Rock had actually arrived at the hospital with a tape recorder seeking to have O'Donnell talk into it even though O'Donnell's condition dictated against any such rude interference with the intensive care being exercised by doctors and nurses in behalf of their gravely injured patient. Rock also failed in trying to get O'Donnell to attach his signature to a statement.

But, not succeeding in his plans to obtain what could be accepted as a reliable expression of O'Donnell's account as to how the accident occurred, Rock was left to his own devices to say what O'Donnell had said only 10 days after the mangling accident, while harnessed to his bed, saturated with narcotics and sedatives and undergoing mental torture as to when, if ever, he would ever walk again.

Apart from the duty devolving upon the trial judge to allow full disclosure of Rock's identity and the name of his employer, an obligation rested upon him to instruct the jury on the conditions under which Rock was supposed to have talked with O'Donnell. Relations between man and man presuppose a fundamental fairness in each other's honesty that is as elementarily a part of our jurisprudence as the Twelve Tables were part of the Roman Law.

Thus, the judge should have charged the jury on the unusual circumstances surrounding the obtaining of the alleged oral statement from the hospital patient and he should also have instructed the jury as to the

[ 429 Pa. Page 504]

    caution to be exercised in accepting a unilateral statement of the character here indicated. It may be noted in passing that Paul Castellucci, the owner of the Mama's Pizzeria, testified that Rock, in talking to him, gave him the impression he was representing O'Donnell. Whether such deception occurred was a matter of moment in determining what credibility should be assigned to Rock, but the judge, in his charge, in no way indicated to the jury how they should scrutinize Rock's words and his conduct, in determining whether his oral statement, as to what O'Donnell is supposed to have said, was based on fact.

Indeed, the judge, unintentionally of course, may have misled the jury when he told them that Rock "was employed by one of the attorneys." "One of the attorneys" obviously implies an attorney in the case. Waldron did not represent the plaintiff or the defendant. The judge also misdirected the jury when he said to them that Rock was "a paid investigator on behalf of the defendant." No one made any such statement during the trial.

In criminal law the courts have thrown every possible protection around the accused to save him from self-incrimination. The accused may not be questioned unless he is first informed that what he says may be used against him, he can demand the presence of an attorney and if he has none, one will be provided, etc., etc. Yet, in this case, the plaintiff, while not charged with crime, conviction of which could have deprived him of his liberty, was facing a future which could deprive him of freedom of movement, accompanied with severe pain and inability to earn a living. If O'Donnell did not recover in court moneys which would reimburse him for the enormous outlays he had to expend for hospitals and doctors, and the sums needed for the future surgery prescribed, he might well be, from then on, incarcerated in penury and want.

[ 429 Pa. Page 505]

While O'Donnell languished in such a state of mental and physical torment, Rock entered into the privacy of his room and, through unlaudable methods hinted at in his report to Allen, carried on stealthily to obtain a statement, not of the unvarnished truth, but a statement which would be "favorable" to his employer, the insurance company. An innate sense of justice, equity and fair play rebels against such a procedure, but there is nothing in the judge's charge which would suggest that what Rock had done was other than wholly proper and in accordance with law and fair play. At the very least, the judge might well have explained to the jury the possibility of error in recollection, in view of the fact that there was no written statement.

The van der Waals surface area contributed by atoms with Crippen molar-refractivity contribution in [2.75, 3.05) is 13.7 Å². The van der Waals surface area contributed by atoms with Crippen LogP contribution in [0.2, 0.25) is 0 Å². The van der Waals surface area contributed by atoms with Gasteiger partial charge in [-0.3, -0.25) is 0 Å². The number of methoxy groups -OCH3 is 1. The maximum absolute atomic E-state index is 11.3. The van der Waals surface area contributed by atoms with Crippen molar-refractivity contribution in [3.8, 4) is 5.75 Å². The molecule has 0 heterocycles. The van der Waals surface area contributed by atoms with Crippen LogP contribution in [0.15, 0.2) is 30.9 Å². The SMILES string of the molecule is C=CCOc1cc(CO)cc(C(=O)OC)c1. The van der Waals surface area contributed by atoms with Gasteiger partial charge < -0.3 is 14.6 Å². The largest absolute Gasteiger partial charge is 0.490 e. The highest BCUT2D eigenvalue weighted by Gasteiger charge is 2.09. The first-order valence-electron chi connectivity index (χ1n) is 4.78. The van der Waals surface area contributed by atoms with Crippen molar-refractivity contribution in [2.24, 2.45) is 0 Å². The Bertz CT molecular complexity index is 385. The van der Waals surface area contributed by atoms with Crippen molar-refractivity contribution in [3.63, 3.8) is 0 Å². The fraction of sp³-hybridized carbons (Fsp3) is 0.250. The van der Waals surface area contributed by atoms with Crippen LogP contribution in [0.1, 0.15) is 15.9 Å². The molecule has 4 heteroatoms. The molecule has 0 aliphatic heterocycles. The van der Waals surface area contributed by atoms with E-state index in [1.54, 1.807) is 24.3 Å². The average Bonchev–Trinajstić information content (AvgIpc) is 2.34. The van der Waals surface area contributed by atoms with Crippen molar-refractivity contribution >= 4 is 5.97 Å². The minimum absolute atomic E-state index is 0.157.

Of course, the reason the judge refused to allow cross-examination on Rock's real employer was that he feared revelation of the fact that the defendant Bachelor carried liability insurance. While, of course, we have ruled that a gratuitous reference to personal liability insurance in personal injury cases is ground for a mistrial, we have never said that the mention of insurance, per se, like dynamite with a live fuse, will blow up the case. There are many instances where the circumstances not only do not justify the curtaining off of the existence of insurance, but, indeed, require that the curtain be torn aside to reveal who is actually pulling the strings in the puppet drama of liability and non-liability.

It cannot be denied that a witness's interest in the pecuniary disposition of a lawsuit inclines him toward trimming the sails of his testimony so as to bring the verdict into the port of his fiscal enjoyment. The particular circumstances in this case dictated that the plaintiff should have been permitted to show that Rock was employed by the insurance company responsible

[ 429 Pa. Page 506]

    for any verdict against the defendant so that the jury could determine whether this employment-relationship predisposed him toward favoring the defendant's side of the case in his recollection of what occurred in his unilaterally imposed visit on the plaintiff.

Certainly, if the plaintiff had employed an investigator to obtain witnesses and evidence helping his cause and that investigator had testified on the results of his investigation, he could have been compelled, under cross-examination, to reveal his financial attachment to the plaintiff's case. Why should it be different when the witness is paid by an insurance company, which could be even more concerned about the monetary verdict than the defendant since it will be called upon to pay any verdict rendered in favor of the plaintiff?